Coast Under-16s take home Junior Olympic Gold

Junior Olympic Gold Medalists: Coast Volleyball Under-16 team

By Gideon Rubin

It was during team-building exercises earlier this year that the Coast Volleyball Under-16 team set a goal that couldn’t have been more ambitious.

Before they’d even played their first match, their players set out to win a Junior Olympics gold medal, something few San Diego-area club teams have ever done. Medaling at one of the nation’s premier amateur volleyball events is itself a rarity.

“I tried to talk them out of it,” Coast coach J.J. Van Niel said. “It wasn’t that I didn’t believe them, it’s just that it’s very difficult. So many things can happen, regardless of how talented your team is.”

Everything happened for Coast.

The team went on to post an 87-2 record (for a .976 winning percentage) on their way to fulfilling their goal.

Their amazing season culminated with a victory over highly-regarded Skyline Dallas in last month’s championship game in Columbus, Ohio.

“What I’m most proud of is the fact that they set out to win gold and they did it,” Van Niel said.

They did it playing a brand of volleyball that was light on the crowd-pleasing flashy plays popular in the club circuit, and heavy fundamentals, emphasizing solid defense and precise passing to go along with what was probably the best serving in the tournament, Van Niel said.

Coast’s blue-collar style came in such stark contrast to that of their elite opponents that a reporter told Niel that “other coaches who played or watched [Coast] don’t get how they win.”

“My response was that we have a solid all-around team,” Van Niel said. “I think there were contributions from everybody throughout the season and throughout the tournament.

“We just had a lot of solid players and everybody contributed and we played consistently good volleyball.”

On a team that revolved around getting everyone involved, it was fitting that the tournament MVP was Coast’s Kelsey Horvath, a setter whose job is to get everyone involved.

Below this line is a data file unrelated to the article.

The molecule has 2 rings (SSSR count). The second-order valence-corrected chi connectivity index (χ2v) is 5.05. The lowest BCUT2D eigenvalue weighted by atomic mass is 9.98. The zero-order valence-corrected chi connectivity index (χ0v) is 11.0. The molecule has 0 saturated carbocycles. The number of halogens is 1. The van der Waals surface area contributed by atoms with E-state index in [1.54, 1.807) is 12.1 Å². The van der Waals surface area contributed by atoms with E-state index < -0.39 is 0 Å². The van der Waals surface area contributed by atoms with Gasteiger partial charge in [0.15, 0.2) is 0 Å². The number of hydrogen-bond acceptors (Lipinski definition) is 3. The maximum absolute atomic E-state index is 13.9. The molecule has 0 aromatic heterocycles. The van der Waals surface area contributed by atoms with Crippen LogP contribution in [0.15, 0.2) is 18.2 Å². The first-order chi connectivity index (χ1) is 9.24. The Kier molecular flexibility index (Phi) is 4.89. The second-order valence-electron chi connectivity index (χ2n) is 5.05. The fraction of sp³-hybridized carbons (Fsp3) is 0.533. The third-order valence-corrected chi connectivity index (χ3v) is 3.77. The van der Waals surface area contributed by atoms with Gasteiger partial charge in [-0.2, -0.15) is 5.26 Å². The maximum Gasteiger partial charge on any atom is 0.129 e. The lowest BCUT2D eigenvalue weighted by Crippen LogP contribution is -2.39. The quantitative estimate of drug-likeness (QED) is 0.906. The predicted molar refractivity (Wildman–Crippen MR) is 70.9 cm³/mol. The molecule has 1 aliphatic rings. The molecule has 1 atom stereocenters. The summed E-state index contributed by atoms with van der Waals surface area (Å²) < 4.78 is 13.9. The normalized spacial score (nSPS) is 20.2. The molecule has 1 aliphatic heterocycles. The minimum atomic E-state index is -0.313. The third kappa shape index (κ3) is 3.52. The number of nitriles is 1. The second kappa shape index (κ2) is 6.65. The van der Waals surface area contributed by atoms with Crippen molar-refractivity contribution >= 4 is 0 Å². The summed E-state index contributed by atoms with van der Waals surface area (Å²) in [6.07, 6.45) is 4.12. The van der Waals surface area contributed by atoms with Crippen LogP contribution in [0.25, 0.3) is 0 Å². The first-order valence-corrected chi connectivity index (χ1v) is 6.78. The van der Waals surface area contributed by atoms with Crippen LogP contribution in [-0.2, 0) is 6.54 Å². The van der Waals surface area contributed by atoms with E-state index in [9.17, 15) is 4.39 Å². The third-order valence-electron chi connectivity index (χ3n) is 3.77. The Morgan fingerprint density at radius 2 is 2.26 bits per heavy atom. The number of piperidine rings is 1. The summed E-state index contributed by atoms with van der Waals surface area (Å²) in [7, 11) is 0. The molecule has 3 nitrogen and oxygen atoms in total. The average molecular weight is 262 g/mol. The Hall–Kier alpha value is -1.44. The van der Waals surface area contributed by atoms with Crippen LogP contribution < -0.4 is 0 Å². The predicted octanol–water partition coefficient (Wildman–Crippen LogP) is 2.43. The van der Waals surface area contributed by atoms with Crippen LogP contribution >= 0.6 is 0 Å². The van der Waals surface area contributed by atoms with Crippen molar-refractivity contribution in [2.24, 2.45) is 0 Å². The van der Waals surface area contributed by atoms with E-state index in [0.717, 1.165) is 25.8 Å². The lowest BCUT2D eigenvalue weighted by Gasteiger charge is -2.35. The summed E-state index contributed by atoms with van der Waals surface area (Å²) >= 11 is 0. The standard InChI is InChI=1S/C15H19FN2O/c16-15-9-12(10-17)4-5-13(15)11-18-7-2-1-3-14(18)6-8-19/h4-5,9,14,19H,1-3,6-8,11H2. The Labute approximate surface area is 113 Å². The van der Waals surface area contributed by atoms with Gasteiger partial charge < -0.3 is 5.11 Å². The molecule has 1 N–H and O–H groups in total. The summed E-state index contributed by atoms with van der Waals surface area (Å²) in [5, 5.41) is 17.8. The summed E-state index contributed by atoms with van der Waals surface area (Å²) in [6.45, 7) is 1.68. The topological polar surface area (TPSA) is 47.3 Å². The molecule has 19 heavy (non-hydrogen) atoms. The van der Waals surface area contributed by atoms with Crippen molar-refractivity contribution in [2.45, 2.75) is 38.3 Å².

“A lot of times hitters are who people notice,” Van Niel said. “Sometimes people don’t notice setters.”

Also getting noticed were all-tournament selections right side Brittany Abercrombie and middle blocker Alexandra Loitz, both of whom are 6-foot-2.

Carmel Valley resident Cassidy Rooke the team’s smallest player at 5-3, was a big factor for Coast at defensive specialist/labero, Van Niel said.

Rooke is no stranger to high-pressure competition. She was the starting labero as a sophomore last season on a La Jolla Country Day team that went to the Division IV state finals.

“She’s one of our best servers and she made a lot of key defensive plays,” Van Niel said. “She’s really fast and she’s a really good defender.

“She’s a great kid too.”

Coast showed some resilience too. The team experienced their only loss of the tournament in their last game of pool play.

The loss put the team in a tough position. Instead of getting a bye in the next round, Coast went into the championship round knowing that a single loss would end their championship bid.

But instead of panicking, Van Niel saw his players singing and dancing outside a room where they were studying video of an upcoming opponent during a break.

“My first reaction was ‘are you kidding?’ “ Van Niel said, “but as I reflected on it I thought maybe that’s a good thing. I think it showed that they were relaxed, and that they were confident.”

It turned out to be a very good thing.

“From that point on we didn’t lose another set in the tournament,” Van Niel said. “We played very strong volleyball the rest of the way.”

Just as impressive was how they carried themselves.

After the tournament, former NFL quarterback Trent Dilfer, whose daughter Maddie plays for the Northern California-based Vision club team that Coast faced, congratulated Van Niel on his team not just for winning.

“He told me he was really impressed with how classy our team was and how much fun we seemed to have.” Van Niel said.

Van Niel relayed the former Super Bowl champion’s message to his players shortly afterwards.

“It meant a lot because he’s a former athlete at the highest level and it wasn’t just the congratulations for winning, it was really a comment on how classy our team was,” Van Niel said.

Dilfer’s message was especially gratifying for a team that during the same team-building exercises before the season established what Van Niel said were the “pillars of success,” which included a mission statement for how to conduct themselves.

“It meant a lot for others to see that,” Van Niel said. “I feel very fortunate to coach a team that showed a lot of class and had a lot of camaraderie.”

As it turned out, it was the pillars of success the team started out with that they built a championship on.

“I think we did a good job of being consistently good,” Niel said. “A lot of players contributed, and if one person was off it seemed like there was always another player that filled in.

“There were teams there that ran fancier offenses and would do all kinds of tricky things but we toned it down quite a bit and we played really well when we had to.”


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